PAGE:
Representatives of Russia, Ukraine and the European Commission are due to gather for gas negotiations in Brussels on September 19th. Experts say the talks may play a crucial role in addressing the pressing issue of Russian gas supplies to Europeans. Maroš Šefčovič, who is responsible for energy issues in the European Union leadership, said on Twitter that progress in this direction will provide the market a powerful positive impetus ahead of the winter season. During the upcoming negotiations, Moscow and Kiev will try to secure a deal, through the mediation of the European Commission, on a new agreement on the transit of Russian gas to Europe through Ukraine (the current one expires on December 31, 2019).
At present, the two parties are at odds over how to approach the gas issue. Ukraine, with the support of the European Commission, proposes to conclude a long-term contract for the next 10 years, and if the existing agreement is extended for one year, the Kiev authorities expect to receive compensation payments from PJSC Gazprom in accordance with the decisions of the Stockholm Arbitration Court.
The fact that Ukraine will demand compensation from Gazprom if the Russian company insists on signing a contract on the previous terms was reported a few days ago by Executive Director of Naftogaz Ukraine Yury Vitrenko. “If they stick to their current position, which will lead to the absence of gas transit through Ukraine from January 1, 2020, we will force them to pay, compensate for our losses,” – he said, adding that in case of continued gas transit through the territory Ukraine, Naftogaz will not review tariffs and will not require Gazprom to pay compensation in the amount of 11-14 billion dollars.
At the same time, Kiev is fully aware of the fact that in 2021 the Stockholm arbitration will go into sessioin to consider the conflict between the companies involved on the gas transit contract, under which the amount of Naftogaz’s claims against Gazprom amounts to $ 11.58 billion.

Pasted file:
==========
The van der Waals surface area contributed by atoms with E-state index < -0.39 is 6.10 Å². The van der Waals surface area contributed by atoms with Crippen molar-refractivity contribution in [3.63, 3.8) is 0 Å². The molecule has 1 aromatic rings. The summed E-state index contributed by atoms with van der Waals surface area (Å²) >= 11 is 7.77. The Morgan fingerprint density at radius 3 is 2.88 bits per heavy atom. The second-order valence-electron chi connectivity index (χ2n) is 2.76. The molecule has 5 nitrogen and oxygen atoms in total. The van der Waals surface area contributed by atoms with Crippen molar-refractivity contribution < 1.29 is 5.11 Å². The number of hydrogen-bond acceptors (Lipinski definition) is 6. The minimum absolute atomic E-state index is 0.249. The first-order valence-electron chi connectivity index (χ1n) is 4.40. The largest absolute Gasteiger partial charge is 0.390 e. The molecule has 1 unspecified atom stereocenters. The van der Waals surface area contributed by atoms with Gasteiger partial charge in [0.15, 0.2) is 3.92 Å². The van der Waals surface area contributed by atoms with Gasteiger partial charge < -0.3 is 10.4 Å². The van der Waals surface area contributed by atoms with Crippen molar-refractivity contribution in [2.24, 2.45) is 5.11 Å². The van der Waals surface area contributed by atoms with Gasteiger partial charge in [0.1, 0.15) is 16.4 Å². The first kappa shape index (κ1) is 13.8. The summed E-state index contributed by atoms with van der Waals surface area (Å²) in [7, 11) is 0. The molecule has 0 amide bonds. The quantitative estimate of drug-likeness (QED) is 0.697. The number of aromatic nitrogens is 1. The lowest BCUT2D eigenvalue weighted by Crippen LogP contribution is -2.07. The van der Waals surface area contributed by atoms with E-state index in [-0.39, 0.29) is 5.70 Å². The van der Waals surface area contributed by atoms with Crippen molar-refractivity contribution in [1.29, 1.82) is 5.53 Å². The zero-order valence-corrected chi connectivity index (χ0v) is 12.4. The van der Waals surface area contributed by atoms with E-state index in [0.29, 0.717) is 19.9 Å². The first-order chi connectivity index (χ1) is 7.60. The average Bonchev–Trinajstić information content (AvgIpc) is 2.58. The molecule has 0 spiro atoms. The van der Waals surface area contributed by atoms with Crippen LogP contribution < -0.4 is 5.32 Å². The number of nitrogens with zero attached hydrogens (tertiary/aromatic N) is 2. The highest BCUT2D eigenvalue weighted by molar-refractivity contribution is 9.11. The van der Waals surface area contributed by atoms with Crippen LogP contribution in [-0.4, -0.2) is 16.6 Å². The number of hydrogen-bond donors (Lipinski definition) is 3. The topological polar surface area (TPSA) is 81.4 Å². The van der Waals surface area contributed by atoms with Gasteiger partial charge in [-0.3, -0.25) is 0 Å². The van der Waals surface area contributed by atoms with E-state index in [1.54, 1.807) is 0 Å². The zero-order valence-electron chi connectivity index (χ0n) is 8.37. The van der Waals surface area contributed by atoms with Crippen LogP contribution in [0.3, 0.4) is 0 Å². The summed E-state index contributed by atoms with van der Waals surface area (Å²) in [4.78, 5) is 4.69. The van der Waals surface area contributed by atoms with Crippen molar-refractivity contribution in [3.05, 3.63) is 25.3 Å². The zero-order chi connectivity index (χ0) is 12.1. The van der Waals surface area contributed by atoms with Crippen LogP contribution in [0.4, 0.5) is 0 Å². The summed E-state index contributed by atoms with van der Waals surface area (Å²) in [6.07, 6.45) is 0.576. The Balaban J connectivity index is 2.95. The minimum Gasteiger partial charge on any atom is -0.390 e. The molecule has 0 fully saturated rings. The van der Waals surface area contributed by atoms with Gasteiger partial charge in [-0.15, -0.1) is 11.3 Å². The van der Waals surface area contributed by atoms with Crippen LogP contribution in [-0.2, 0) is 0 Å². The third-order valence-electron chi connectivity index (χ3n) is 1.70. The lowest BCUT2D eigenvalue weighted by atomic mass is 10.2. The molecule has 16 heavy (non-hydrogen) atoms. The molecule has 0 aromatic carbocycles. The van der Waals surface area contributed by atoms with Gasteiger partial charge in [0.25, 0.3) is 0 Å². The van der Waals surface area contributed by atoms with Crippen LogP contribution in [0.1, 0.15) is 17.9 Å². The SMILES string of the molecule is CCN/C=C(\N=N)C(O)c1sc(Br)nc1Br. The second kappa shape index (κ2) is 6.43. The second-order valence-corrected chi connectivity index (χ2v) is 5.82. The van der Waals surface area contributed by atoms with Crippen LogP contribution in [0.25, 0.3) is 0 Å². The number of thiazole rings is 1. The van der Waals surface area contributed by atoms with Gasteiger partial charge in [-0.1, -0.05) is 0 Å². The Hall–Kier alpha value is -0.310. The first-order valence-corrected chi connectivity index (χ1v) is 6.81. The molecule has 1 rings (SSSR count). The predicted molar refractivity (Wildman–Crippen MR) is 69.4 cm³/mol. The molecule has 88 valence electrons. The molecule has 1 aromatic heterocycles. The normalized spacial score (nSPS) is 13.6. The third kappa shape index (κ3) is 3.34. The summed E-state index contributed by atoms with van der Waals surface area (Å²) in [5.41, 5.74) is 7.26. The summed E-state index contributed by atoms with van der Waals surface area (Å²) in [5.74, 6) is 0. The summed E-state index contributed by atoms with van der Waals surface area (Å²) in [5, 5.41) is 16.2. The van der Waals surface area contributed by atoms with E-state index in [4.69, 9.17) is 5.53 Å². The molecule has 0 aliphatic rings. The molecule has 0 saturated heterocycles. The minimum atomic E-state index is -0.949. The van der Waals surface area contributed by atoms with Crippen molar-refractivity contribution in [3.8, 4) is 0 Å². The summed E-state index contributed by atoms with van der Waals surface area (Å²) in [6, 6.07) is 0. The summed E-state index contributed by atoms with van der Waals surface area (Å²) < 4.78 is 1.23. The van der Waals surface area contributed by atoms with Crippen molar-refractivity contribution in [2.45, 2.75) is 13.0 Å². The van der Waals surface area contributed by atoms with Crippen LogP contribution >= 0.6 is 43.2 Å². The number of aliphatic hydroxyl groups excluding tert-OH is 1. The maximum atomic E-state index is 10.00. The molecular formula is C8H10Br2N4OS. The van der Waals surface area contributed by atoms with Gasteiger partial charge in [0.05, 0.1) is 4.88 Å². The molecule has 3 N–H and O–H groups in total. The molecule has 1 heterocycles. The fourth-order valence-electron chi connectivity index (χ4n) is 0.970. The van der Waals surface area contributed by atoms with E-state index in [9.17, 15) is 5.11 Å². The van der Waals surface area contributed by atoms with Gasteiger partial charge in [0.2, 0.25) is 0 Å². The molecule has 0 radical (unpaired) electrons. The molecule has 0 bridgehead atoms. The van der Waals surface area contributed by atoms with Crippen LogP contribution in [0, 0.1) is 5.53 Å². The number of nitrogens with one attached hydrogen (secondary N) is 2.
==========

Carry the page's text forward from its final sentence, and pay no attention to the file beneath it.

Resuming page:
Moscow, for its part, is ready to conclude a short-term contract or extend the existing one (without any additional compensation) for a period necessary to build and put into operation the Nord Stream 2 and Turkish Stream bypass pipelines.
Speaking at a meeting with President Putin on September 9th Gazprom Board Chairman Alexei Miller reiterated the importance of addressing the issue of Russian gas transit through Ukraine and the prospects for Kiev to purchase Russian gas. He reminded the participants that by the end of this year, the company expects to pump at least 11.4 billion cubic meters of gas into underground storage facilities in Europe, which is more than double the level of 2018. According to Miller, “one of the factors to account for the high volumes of gas injected into underground storage facilities is that the contract for gas transit through the territory of Ukraine expires on December 31st this year.”“Even though the transit agreement is extremely important, still more important is whether Ukraine will buy Russian gas under a direct contract,” – Alexei Miller said. According to him, “in the event of concluding a direct gas supply agreement with Gazprom, the price of gas for the end consumer in Ukraine may be 25 percent lower than the current level. But, undoubtedly, the main issue is the supply of gas for the Ukrainian market. This is a matter of bilateral negotiations between Russia and Ukraine. ”